“I always do my best, but it’s not easy in Raqqa”

Dr Lim Chin Siah, Medical Activity Manager of MSF Raqqa Clinic with two of his local Syrian colleagues. ©Lim Chin Siah
By Dr Lim Chin Siah, Medical Activity Manager at MSF’s Raqqa Clinic
Every morning I would make the walk to reach MSF’s Raqqa clinic. We’d start the day with a briefing that would include security and medical updates before I’d move on to train my local colleagues and manage administrative matters.
The MSF’s trauma center is located in the city center,which can be easily reached by people in need.©Diala Ghassan/MSF
I joined MSF’s North Syria mission in January 2018 when people were slowly returning to their homes after the Raqqa siege ended in October last year. When I arrived, it was clear that while the siege and active fighting is over, the people of Raqqa were still facing harsh living conditions and serious safety issues. When the mission first opened in November 2017, Raqqa clinic received 10 to 15 patients a day with blast injuries. To this day, MSF continues to treat the victims of booby traps, mines and explosive remnants of war in Raaqa city. 
Between November 2017 and March 2018 the MSF emergency room in Raqqa treated approximately 427 such victims but the true figure of those affected by the contamination in the city is in reality much higher. Such is the severity of some of these injuries that 60 people have succumbed to their wounds en-route to, or in the ER and roughly 40% of patients have to be referred onto other facilities for both more intensive stabilisation care or surgery.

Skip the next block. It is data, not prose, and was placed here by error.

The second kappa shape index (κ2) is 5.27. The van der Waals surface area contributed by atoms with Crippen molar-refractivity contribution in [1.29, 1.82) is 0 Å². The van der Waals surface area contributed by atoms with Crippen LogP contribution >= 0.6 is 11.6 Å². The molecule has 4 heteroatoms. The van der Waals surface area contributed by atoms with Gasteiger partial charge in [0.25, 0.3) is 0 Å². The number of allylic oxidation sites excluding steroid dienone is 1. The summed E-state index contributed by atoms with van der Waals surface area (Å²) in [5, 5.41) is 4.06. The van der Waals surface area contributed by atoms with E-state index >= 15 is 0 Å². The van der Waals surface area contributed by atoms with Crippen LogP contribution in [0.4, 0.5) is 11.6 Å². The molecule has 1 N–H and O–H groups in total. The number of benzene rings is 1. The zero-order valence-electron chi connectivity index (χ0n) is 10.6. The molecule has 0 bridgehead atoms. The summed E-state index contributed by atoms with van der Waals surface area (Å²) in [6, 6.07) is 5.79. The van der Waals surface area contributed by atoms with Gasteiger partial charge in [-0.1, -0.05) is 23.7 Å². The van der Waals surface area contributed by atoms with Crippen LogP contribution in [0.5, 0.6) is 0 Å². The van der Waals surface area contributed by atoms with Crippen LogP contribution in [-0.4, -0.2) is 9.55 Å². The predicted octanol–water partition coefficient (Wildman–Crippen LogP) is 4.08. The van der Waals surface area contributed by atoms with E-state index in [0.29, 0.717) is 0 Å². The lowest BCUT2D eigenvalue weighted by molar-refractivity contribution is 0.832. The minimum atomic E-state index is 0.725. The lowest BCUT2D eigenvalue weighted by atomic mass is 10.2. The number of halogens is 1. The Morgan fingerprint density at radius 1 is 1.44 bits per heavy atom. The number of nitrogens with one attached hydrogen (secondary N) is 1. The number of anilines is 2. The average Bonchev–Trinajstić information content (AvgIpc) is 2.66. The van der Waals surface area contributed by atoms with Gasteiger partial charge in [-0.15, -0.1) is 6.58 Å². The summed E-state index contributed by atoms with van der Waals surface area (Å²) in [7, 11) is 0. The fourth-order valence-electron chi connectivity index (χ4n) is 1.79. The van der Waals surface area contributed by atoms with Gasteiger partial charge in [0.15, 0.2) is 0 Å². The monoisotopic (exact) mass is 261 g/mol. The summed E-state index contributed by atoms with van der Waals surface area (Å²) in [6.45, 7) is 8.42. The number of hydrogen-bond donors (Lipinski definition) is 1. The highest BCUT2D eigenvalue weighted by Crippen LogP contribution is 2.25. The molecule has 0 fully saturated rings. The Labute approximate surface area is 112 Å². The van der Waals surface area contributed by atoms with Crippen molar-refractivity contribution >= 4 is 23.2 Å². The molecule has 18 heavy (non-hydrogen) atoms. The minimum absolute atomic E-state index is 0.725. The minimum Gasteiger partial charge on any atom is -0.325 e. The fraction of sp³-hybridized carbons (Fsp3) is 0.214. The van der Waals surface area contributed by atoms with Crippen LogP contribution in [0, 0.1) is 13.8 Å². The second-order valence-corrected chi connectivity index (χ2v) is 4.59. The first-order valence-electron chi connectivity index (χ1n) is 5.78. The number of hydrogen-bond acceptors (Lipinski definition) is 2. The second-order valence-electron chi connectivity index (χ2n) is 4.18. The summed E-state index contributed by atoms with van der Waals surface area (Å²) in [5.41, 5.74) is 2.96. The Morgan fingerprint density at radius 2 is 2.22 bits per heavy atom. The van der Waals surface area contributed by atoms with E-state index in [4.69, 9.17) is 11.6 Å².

The empty and damaged streets during the last battle of Raqqa city. People didn’t return back to this part of town as its still need to be cleared from remnants of war, explosive devices and booby-traps. ©Diala Ghassan/MSF
MSF teams assessing the medical and humanitarian needs in Al Mishlab. east of Raqqa.©Diala Ghassan/MSF
For example there was a family of seven that was rushed to the Trauma Stabilisation Point (TSP) of the Raqqa clinic. There were five children aged between four and twelve and their parents. The father told me that for their livelihoods, the kids were rummaging through rubbish when they found a long hollow pole that they could potentially sell. All his five children picked the pole up and carried them without realising that there were mines hidden in between… that soon exploded.
As a doctor, I always do the best that I can but it still isn’t easy. When the family  arrived with bleeding hands at the TSP, we stabilised them by stopping the bleeding, giving them antibiotics and painkillers, cleaning their wounds, and even counselling and reassuring them that they will be fine. They were then transferred via two ambulances to the MSF-supported Tal Abyad Hospital about two hours away to undergo surgery. We have been working really closely with the hospital and would inform them of patients who are on their way for more intensive treatment. 
A few weeks later, the family returned to Raqqa after they were discharged. When they visited the Raqqa clinic for a medical follow-up, all five children recognised me and were surprisingly cheerful despite their stumps. The father told me that he’s thankful they’re all alive –– but who knows what their lives would be like in the future without limbs?
Amneh from Al Mishlab, east of Raqqa city. She fled Al Mishlab with her family eight months ago. They moved five times before coming back as the front lines kept getting closer to their location. They came back to Al Mishlab to check their houses. Most of their houses are destroyed. ©Diala Ghassan/MSF